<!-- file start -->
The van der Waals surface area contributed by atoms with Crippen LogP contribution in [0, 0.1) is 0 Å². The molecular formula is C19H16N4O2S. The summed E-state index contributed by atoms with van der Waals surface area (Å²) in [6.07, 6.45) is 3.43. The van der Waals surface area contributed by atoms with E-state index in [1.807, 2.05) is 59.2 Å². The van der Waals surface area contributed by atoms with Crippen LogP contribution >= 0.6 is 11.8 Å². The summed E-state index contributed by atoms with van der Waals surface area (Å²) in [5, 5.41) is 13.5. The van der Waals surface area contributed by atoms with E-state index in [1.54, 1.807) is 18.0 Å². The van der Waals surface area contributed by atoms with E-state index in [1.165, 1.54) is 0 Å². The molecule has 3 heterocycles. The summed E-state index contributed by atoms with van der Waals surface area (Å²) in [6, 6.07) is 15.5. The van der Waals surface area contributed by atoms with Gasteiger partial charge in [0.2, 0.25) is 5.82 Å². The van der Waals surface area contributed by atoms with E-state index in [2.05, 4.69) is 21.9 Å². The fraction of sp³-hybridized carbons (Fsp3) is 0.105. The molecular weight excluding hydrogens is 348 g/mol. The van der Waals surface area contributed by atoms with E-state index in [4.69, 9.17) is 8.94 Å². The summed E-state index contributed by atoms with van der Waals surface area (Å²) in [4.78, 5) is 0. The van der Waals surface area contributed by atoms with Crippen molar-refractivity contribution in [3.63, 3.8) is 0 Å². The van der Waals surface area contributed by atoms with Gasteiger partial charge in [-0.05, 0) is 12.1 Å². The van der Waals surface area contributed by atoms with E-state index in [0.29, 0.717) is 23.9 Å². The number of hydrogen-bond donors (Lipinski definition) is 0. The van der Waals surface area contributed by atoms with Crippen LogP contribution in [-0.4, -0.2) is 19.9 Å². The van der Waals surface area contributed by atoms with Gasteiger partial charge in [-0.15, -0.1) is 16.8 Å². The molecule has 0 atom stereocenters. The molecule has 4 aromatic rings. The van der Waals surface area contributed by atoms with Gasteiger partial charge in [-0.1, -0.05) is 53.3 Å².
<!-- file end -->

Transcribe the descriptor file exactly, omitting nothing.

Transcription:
The van der Waals surface area contributed by atoms with Crippen LogP contribution in [0, 0.1) is 0 Å². The molecular formula is C19H16N4O2S. The summed E-state index contributed by atoms with van der Waals surface area (Å²) in [6.07, 6.45) is 3.43. The van der Waals surface area contributed by atoms with E-state index in [1.807, 2.05) is 59.2 Å². The van der Waals surface area contributed by atoms with Crippen LogP contribution >= 0.6 is 11.8 Å². The summed E-state index contributed by atoms with van der Waals surface area (Å²) in [5, 5.41) is 13.5. The van der Waals surface area contributed by atoms with E-state index in [1.54, 1.807) is 18.0 Å². The van der Waals surface area contributed by atoms with E-state index in [1.165, 1.54) is 0 Å². The molecule has 3 heterocycles. The summed E-state index contributed by atoms with van der Waals surface area (Å²) in [6, 6.07) is 15.5. The van der Waals surface area contributed by atoms with Gasteiger partial charge in [0.2, 0.25) is 5.82 Å². The van der Waals surface area contributed by atoms with E-state index in [2.05, 4.69) is 21.9 Å². The fraction of sp³-hybridized carbons (Fsp3) is 0.105. The molecular weight excluding hydrogens is 348 g/mol. The van der Waals surface area contributed by atoms with E-state index in [4.69, 9.17) is 8.94 Å². The summed E-state index contributed by atoms with van der Waals surface area (Å²) in [4.78, 5) is 0. The van der Waals surface area contributed by atoms with Crippen molar-refractivity contribution in [3.63, 3.8) is 0 Å². The van der Waals surface area contributed by atoms with Gasteiger partial charge in [-0.05, 0) is 12.1 Å². The van der Waals surface area contributed by atoms with E-state index in [0.29, 0.717) is 23.9 Å². The number of hydrogen-bond donors (Lipinski definition) is 0. The van der Waals surface area contributed by atoms with Crippen LogP contribution in [-0.4, -0.2) is 19.9 Å². The van der Waals surface area contributed by atoms with Gasteiger partial charge in [-0.15, -0.1) is 16.8 Å². The molecule has 0 atom stereocenters. The molecule has 4 aromatic rings. The van der Waals surface area contributed by atoms with Gasteiger partial charge in [-0.1, -0.05) is 53.3 Å².